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xstr


NAME
     xstr - extract strings from C programs to  implement  shared
     strings

SYNOPSIS
     xstr -c filename [-v] [-l array]

     xstr [-l array]

     xstr filename [-v] [-l array]

DESCRIPTION
     xstr maintains a file called strings into which  strings  in
     component parts of a large program are hashed. These strings
     are replaced with  references  to  this  common  area.  This
     serves  to implement shared constant strings, which are most
     useful if they are also read-only.

     The command:


          example% xstr -c filename


     extracts the strings from the C source  in  name,  replacing
     string  references  by expressions of the form &xstr[number]
     for some number.
      An appropriate declaration of  xstr  is  prepended  to  the
     file.   The  resulting  C text is placed in the file x.c, to
     then be compiled.  The strings from this file are placed  in
     the  strings  data  base  if  they  are  not  there already.
     Repeated strings and strings which are suffixes of  existing
     strings do not cause changes to the data base.

     After all components of a large program have been  compiled,
     a  file  declaring  the common xstr space called xs.c can be
     created by a command of the form:


          example% xstr


     This xs.c file should then be compiled and loaded  with  the
     rest  of  the  program.   If possible, the array can be made
     read-only (shared) saving space and swap overhead.

     xstr can also be used on a single file.  A command:

          example% xstr filename



     creates files x.c and  xs.c  as  before,  without  using  or
     affecting any strings file in the same directory.

     It may be useful to run xstr after the C preprocessor if any
     macro  definitions  yield strings or if there is conditional
     code which contains strings  which  may  not,  in  fact,  be
     needed. xstr reads from the standard input when the argument
     `-' is given. An appropriate command  sequence  for  running
     xstr after the C preprocessor is:


          example% cc -E name.c | xstr -c -
          example% cc -c x.c
          example% mv x.o name.o


     xstr does not touch the file strings unless  new  items  are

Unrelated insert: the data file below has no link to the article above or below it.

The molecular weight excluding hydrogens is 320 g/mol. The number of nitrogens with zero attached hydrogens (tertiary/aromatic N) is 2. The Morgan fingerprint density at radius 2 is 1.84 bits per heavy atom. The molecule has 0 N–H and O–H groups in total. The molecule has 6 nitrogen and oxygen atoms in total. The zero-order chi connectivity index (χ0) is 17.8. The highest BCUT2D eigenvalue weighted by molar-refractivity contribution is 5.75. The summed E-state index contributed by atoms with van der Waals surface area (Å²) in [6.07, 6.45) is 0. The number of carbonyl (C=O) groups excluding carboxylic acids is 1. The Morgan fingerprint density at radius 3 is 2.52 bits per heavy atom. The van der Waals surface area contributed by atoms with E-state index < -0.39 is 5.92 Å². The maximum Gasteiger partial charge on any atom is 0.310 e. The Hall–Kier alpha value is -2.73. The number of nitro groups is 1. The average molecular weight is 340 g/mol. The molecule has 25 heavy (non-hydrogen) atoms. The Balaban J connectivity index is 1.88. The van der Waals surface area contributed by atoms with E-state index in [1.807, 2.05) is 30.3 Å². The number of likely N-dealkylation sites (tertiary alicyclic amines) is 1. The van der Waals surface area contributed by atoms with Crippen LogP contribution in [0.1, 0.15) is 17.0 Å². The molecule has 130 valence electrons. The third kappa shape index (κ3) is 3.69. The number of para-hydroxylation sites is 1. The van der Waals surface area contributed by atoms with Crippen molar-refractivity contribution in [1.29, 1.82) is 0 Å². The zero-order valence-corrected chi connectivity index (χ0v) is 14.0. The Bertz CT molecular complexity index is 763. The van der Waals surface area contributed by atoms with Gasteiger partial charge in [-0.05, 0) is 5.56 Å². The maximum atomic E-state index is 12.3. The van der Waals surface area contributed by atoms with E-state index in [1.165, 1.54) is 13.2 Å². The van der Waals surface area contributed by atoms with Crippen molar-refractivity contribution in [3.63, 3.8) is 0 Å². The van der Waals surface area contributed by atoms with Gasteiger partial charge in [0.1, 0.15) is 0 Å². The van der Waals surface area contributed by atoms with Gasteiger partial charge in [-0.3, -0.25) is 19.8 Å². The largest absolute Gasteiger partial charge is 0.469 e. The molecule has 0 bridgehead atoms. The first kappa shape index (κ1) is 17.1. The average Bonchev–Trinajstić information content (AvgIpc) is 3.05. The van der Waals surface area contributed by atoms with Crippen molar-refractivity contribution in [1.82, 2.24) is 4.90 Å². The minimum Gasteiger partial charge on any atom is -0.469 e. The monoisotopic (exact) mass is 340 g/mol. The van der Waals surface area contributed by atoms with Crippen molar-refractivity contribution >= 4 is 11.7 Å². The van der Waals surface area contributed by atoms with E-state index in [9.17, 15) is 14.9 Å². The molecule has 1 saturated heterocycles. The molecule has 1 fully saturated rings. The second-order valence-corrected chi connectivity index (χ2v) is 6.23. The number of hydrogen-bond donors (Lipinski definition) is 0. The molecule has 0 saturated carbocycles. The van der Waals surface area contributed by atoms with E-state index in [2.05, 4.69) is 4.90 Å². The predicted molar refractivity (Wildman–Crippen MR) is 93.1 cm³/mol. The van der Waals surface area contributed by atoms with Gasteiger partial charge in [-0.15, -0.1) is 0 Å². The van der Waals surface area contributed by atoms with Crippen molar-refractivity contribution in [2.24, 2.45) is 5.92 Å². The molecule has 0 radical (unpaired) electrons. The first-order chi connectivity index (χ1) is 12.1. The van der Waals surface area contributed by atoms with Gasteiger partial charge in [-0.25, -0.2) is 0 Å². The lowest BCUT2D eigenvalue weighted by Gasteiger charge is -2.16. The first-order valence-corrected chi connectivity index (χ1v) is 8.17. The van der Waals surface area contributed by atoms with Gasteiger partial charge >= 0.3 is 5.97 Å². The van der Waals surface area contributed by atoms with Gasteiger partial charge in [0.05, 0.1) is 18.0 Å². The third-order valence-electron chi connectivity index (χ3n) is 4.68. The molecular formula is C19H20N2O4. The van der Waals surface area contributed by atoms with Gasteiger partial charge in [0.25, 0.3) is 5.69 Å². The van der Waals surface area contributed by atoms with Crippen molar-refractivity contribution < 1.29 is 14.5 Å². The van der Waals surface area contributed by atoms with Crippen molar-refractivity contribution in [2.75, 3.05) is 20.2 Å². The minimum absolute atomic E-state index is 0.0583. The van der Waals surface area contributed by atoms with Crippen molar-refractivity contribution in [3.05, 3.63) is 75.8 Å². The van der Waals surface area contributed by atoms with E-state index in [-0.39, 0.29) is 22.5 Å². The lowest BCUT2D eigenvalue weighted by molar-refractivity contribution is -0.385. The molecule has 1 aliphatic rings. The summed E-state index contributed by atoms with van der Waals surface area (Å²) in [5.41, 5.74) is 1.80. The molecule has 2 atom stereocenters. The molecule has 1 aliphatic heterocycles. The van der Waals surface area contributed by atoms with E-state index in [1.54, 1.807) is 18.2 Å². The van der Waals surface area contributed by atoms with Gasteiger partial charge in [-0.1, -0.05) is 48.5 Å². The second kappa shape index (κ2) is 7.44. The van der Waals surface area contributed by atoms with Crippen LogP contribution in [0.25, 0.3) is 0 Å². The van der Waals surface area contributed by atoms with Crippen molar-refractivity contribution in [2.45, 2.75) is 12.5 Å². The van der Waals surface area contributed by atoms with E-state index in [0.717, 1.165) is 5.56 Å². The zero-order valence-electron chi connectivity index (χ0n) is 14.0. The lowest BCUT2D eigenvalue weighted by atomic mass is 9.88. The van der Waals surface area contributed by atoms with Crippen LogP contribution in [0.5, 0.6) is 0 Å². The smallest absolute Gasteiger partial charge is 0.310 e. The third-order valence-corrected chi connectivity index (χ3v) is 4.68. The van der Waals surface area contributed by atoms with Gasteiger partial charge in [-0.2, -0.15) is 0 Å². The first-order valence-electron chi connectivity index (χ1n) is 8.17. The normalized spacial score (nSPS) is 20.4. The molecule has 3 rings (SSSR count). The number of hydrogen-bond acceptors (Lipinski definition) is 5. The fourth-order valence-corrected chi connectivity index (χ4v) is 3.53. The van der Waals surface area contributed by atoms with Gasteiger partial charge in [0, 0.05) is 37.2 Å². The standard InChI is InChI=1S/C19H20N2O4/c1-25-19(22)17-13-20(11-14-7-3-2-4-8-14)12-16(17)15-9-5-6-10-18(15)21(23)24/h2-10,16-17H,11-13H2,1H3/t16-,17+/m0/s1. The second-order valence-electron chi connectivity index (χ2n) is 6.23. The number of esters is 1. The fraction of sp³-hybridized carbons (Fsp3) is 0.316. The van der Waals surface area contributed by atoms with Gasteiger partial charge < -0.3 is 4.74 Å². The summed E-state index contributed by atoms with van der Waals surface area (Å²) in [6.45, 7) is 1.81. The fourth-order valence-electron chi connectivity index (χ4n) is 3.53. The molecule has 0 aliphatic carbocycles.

added;  thus  make(1S)  can avoid remaking xs.o unless truly
     necessary.

OPTIONS
     -c filename             Take C source text from filename.



     -v                      Verbose: display a  progress  report
                             indicating  where  new  or duplicate
                             strings were found.



     -l array                Specify the named  array in  program
                             references  to  abstracted  strings.
                             The default array name is xstr.



FILES
     strings         data base of strings



     x.c             massaged C source



     xs.c            C source for definition of array "xstr*(rq



     /tmp/xs*        temp file when xstr filename  doesn't  touch
                     strings

ATTRIBUTES
     See attributes(5) for descriptions of the  following  attri-
     butes:

     ____________________________________________________________
    |       ATTRIBUTE TYPE        |       ATTRIBUTE VALUE       |
    |_____________________________|_____________________________|
    | Availability                | SUNWcsu                     |
    |_____________________________|_____________________________|


SEE ALSO
     make(1S), attributes(5)

BUGS
     If a string is a suffix of another string in the data  base,
     but  the  shorter  string is seen first by xstr both strings
     will be placed in the  data  base,  when  just  placing  the
     longer one there would do.

NOTES
     Be aware that xstr  indiscriminately  replaces  all  strings
     with expressions of the form &xstr[number] regardless of the
     way the original C code might have  used  the  string.   For
     example,  you  will encounter a problem with  code that uses
     sizeof() to determine the length of a literal string because
     xstr  will  replace  the  literal string with a pointer that
     most likely will have a different size than the string's. To
     circumvent this problem:

       o  use strlen() instead of  sizeof(); note that   sizeof()
          returns  the size of the array (including the null byte
          at the end), whereas strlen() doesn't  count  the  null
          byte.   The   equivalent  of  sizeof("xxx")  really  is
          (strlen("xxx"))+1.

       o  use #define  for  operands  of  sizeof()  and  use  the
          define'd  version.  xstr  ignores  #define  statements.
          Make sure you run xstr on filename before you run it on
          the preprocessor.


     You will also encounter a problem when declaring an initial-
     ized character array of the form


          char x[] = "xxx";


     xstr will replace   xxx  with  an  expression  of  the  form
     &xstr[number]  which  will  not compile.  To circumvent this
     problem, use static char *x = "xxx" instead of  static  char
     x[] = "xxx".










Man pages from Solaris 10 Update 8. See docs.sun.com and www.oracle.com for further documentation and Solaris information.
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